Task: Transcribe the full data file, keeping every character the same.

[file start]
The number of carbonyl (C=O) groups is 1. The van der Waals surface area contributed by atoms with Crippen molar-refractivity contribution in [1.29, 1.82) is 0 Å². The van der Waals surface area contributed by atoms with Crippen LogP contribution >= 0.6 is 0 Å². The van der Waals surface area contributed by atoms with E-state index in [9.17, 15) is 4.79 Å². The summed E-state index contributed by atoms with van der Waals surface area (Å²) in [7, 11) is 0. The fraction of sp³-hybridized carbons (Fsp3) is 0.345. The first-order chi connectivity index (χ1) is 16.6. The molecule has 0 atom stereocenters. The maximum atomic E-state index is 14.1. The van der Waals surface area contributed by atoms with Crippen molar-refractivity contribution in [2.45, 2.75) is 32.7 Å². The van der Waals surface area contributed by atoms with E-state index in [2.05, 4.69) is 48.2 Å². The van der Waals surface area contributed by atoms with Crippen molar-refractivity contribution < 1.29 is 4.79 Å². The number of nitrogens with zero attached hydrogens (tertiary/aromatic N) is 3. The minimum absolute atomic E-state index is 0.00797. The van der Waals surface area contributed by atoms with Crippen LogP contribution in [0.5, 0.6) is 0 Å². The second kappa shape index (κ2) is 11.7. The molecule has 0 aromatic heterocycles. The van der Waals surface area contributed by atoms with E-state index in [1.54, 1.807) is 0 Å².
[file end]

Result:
The number of carbonyl (C=O) groups is 1. The van der Waals surface area contributed by atoms with Crippen molar-refractivity contribution in [1.29, 1.82) is 0 Å². The van der Waals surface area contributed by atoms with Crippen LogP contribution >= 0.6 is 0 Å². The van der Waals surface area contributed by atoms with E-state index in [9.17, 15) is 4.79 Å². The summed E-state index contributed by atoms with van der Waals surface area (Å²) in [7, 11) is 0. The fraction of sp³-hybridized carbons (Fsp3) is 0.345. The first-order chi connectivity index (χ1) is 16.6. The molecule has 0 atom stereocenters. The maximum atomic E-state index is 14.1. The van der Waals surface area contributed by atoms with Crippen molar-refractivity contribution in [2.45, 2.75) is 32.7 Å². The van der Waals surface area contributed by atoms with E-state index in [2.05, 4.69) is 48.2 Å². The van der Waals surface area contributed by atoms with Crippen molar-refractivity contribution < 1.29 is 4.79 Å². The number of nitrogens with zero attached hydrogens (tertiary/aromatic N) is 3. The minimum absolute atomic E-state index is 0.00797. The van der Waals surface area contributed by atoms with Crippen LogP contribution in [0.5, 0.6) is 0 Å². The second kappa shape index (κ2) is 11.7. The molecule has 0 aromatic heterocycles. The van der Waals surface area contributed by atoms with E-state index in [1.54, 1.807) is 0 Å².